* With closed carpels aggregated into a mass, as in the fig, mulberry, Osage-orange, pine-apple, etc.

556. The achenium is a small, dry, indehiscent pericarp, free from the one seed which it contains, and tipped with the remains of the style (buttercups, Lithospermum).

557. The double achenium of the Umbeliferae, supported on a carpophore is called cremocarp. The 2-carpeled achenium of the Compositae, usually crowned with a pappus, is called cypsela.

558. The achenia are often mistaken for seeds. In the Labiatae and Bor-rageworts they are associated in fours (372). In Geum, Anemone, etc., they are collected in heads. The rich pulp of the strawberry consists wholly of the overgrown receptacle, which bears the dry achenia on its surface. (440).

432, Achenia of Anemone thalietroides

432, Achenia of Anemone thalietroides. 433, Cremocarp of Archangelica officinalis, its halves (merocarps) separated and suspended on the carpophore. 434, Cypsela of Thistle with its plumous pappus. 435, Utricle of Chenopodium (pigweed). 436, Caryopsis of Wheat. 437. Samara of Elm. 43S, Glans of Beech. 439, Drupe of Prunus. 440, Fruit of Fragaria Indica, a fleshy torus like the strawberry.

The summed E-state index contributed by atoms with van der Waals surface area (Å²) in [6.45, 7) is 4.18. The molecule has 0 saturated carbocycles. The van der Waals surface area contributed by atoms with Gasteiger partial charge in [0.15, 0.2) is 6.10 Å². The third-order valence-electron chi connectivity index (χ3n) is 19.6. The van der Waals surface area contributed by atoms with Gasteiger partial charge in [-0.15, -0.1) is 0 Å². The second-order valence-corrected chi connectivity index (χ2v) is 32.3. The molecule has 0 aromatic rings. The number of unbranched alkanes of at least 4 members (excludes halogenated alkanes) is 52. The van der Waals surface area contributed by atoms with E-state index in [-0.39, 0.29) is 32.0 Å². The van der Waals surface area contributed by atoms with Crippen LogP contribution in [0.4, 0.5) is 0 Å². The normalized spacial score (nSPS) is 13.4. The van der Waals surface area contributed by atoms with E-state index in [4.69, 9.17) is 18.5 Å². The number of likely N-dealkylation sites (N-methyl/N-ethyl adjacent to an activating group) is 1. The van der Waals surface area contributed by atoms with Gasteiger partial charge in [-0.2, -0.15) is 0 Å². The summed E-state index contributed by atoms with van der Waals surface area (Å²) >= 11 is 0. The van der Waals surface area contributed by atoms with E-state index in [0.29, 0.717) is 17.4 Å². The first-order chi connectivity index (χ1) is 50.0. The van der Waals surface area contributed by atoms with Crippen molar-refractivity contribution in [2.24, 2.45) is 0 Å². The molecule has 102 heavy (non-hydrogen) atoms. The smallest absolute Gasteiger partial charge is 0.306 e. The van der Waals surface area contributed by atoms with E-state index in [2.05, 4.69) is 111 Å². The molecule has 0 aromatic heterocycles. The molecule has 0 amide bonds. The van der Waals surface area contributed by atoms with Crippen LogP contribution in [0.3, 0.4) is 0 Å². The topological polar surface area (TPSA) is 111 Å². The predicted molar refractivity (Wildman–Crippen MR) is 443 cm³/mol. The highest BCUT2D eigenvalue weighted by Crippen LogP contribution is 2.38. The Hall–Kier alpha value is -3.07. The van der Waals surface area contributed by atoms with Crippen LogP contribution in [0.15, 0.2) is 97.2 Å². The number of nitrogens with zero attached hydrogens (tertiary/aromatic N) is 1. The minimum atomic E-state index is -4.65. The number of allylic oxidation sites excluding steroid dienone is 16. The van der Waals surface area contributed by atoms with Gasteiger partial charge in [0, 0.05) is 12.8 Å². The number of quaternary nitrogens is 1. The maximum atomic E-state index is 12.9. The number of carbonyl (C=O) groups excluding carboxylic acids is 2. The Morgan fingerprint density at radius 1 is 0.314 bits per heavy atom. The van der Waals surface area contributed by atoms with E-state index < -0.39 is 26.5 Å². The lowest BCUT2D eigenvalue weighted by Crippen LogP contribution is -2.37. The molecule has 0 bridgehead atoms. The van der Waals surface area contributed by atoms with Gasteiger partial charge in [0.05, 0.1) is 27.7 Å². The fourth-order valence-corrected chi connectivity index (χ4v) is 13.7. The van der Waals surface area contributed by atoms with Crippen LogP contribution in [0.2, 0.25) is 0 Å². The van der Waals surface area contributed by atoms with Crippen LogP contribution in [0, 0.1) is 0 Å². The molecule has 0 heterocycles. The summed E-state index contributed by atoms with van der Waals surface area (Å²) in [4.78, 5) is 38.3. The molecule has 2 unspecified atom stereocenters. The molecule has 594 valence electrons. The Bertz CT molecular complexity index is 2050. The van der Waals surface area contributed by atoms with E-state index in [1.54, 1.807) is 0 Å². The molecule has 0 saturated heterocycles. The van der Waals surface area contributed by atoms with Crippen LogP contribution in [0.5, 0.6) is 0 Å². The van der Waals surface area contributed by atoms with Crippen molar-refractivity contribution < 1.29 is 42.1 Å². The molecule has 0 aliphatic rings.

559. The utricle is a small, thin, pericarp fitting loosely upon its one seed, and often opening transversely to discharge it (pigweed, prince's feather).

560. Caryopsis, the grain or fruit of the grasses, is a thin, dry, 1-seeded pericarp, inseparable from the seed.

561. Samara; dry, 1-seeded, indehiscent, furnished with a membranous wing or wings (ash, elm, maple).

562. Glans or nut; hard, dry, indehiscent, commonly 1-seeded by suppression (§ 545), and invested with a persistent involucre called a cupule, either solitary (acorn, hazelnut) or several together (chestnut, beechnut).

563. Drupe, stone-fruit; a 3-coated, 1-celled, indehiscent pericarp, exemplified in the cherry, peach. The outer coat (epidermis) is called the epicarp, the inner is the nucleus or endocarp, hard and stony; the intervening pulp or fleshy coat is the sarcocarp (σaρξ, flesh). These coats are not distinguishable in the ovary.

564. Tryma, a kind of dryish drupe, 2-coated, the epicarp fibro-fleshy (butternut) or woody (hickory), the nucleus bony with its cell often deeply 2-parted (cocoa-nut).